One other point worth noting was in Justice Thomas’ dissent, which directly challenged Powell’s ruling in Bakke that diversity is a compelling interest and questioned the line between affirmative action and racial balancing. Thomas was the only justice who challenged the Bakke ruling. In addition, speaking for Scalia, Kennedy, and Thomas, Justice Rehnquist stated:
I agree with the Court that “in the limited circumstance when drawing racial distinctions is permissible,” the government must ensure that its means are narrowly tailored to achieve a compelling state interest. Stripped of its “critical mass” veil, the Law School’s program is revealed as a naked effort to achieve racial balancing.”
The Gratz opinion was written by Justice Rehnquist and did not mention diversity as a compelling interest. However, the undergraduate plan was struck down because it was not narrowly tailored. In effect, the vote was 6–2 with one abstention. Speaking for O’Connor, Scalia, Kennedy, and Thomas, Rehnquist stated:
We find that the University’s [undergraduate] policy, which automatically distributes 20 points, or one-fifth of the points needed to guarantee admission, to every single “underrepresented minority” applicant solely because of race, is not narrowly tailored to achieve the interest in educational diversity that respondents claim justifies their program.
Rehnquist clearly noted that a “points plan” cannot “offer applicants the individualized selection process described in Harvard’s example” (i.e., the “Harvard Plan” cited by Justice Powell in the Bakke case). As Art described, Justice O’Connor wrote a separate concurrence to highlight the difference between the two admissions plans:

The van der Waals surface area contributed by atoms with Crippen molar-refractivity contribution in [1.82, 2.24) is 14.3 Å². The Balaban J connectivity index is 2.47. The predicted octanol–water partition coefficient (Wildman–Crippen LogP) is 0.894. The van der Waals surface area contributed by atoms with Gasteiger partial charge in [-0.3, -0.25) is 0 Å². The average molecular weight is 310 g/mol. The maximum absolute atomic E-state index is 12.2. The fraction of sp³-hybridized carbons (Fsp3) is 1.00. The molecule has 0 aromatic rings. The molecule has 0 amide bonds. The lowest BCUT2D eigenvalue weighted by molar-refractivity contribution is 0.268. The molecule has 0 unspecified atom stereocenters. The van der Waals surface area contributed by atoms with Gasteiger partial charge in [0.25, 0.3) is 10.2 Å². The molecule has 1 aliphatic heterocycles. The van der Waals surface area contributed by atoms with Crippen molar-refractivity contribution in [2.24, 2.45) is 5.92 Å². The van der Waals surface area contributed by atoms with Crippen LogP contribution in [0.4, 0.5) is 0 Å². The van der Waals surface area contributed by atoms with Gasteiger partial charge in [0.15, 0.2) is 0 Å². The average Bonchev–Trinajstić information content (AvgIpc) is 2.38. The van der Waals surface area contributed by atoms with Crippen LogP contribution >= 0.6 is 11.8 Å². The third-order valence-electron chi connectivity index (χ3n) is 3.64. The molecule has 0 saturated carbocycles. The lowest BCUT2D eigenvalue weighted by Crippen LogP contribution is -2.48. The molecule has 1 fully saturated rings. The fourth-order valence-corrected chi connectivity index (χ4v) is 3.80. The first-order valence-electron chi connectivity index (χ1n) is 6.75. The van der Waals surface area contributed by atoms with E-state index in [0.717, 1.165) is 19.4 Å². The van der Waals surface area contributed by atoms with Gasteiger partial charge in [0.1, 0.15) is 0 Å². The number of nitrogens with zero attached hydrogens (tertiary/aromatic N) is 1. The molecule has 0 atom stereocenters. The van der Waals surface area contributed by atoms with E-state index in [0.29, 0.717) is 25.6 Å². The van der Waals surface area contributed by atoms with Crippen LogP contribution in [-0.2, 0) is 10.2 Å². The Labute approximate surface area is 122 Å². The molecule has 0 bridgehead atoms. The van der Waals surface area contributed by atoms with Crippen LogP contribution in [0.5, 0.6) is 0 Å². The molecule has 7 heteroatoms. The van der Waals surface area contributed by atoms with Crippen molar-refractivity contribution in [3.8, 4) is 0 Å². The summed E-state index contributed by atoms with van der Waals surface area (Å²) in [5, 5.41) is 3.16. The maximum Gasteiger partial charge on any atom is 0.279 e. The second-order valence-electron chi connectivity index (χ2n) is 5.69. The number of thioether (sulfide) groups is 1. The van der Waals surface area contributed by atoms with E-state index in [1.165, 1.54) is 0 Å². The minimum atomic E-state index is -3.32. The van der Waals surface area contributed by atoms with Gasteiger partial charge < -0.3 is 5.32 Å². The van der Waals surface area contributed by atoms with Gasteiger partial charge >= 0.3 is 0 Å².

Unlike the law school admissions policy...the procedures employed by the...Office of Undergraduate admissions do not provide for a meaningful individualized review of applicants.... The Law school considers the various diversity qualifications of each applicant, including race, on a case- by-case basis.... By contrast, the Office of Undergraduate Admissions relies on the selection index to assign every underrepresented minority the same, automatic 20-point bonus without consideration of the particular background, experiences, or qualities of each individual applicant.
Justice Thomas also wrote a separate concurrence to note that the “State’s use of racial discrimination in higher education admissions is categorically prohibited by the Equal Protection Clause.” Interestingly, Justice Stevens (for Souter) dissented, but he never directly addressed the UGA plan and instead argued that no plaintiffs had standing to sue because “neither petitioner has a personal stake in this suit for prospective relief.” This is likely why Texas asked the court to not review the case as it relates to Fisher graduating from another undergraduate institution. Of course, both Justices Souter and Stevens are retired from the court now. We revisit this issue later.
Justice Souter also wrote a separate dissent, and argued that the UGA plan “is closer to what Grutter approves than to what Bakke condemns.” More specifically:
Subject to one qualification...[in the]...selection index system, all of the characteristics that the college thinks relevant to student diversity for every one of the student places to be filled fits Justice Powell’s description of a constitutionally acceptable program; one that considers “all pertinent elements of diversity in light of the particular qualifications of each applicant” and places each element “on the same footing for consideration, although not necessarily according them the same weight”.... In the Court’s own words, “each characteristic of a particular applicant [is] considered in assessing the applicant’s entire application”.... An unsuccessful nonminority applicant cannot complain that he was rejected “simply because he was not of the right color;” an applicant who is rejected because “his combined qualifications...did not outweigh those of the other applicant” has been given an opportunity to compete with all other applicants.
Grutter was later supported in 2007 when the Supreme Court struck down two plans, one for high school enrollment (in Seattle, Washington) and one for elementary school enrollment or transfer between schools (in Jefferson County, Kentucky) in Parents Involved In Community Schools v. Seattle School District No.1 et al. This was the first test of Grutter and Gratz precedents.
Fisher v. Texas and The Current Supreme Court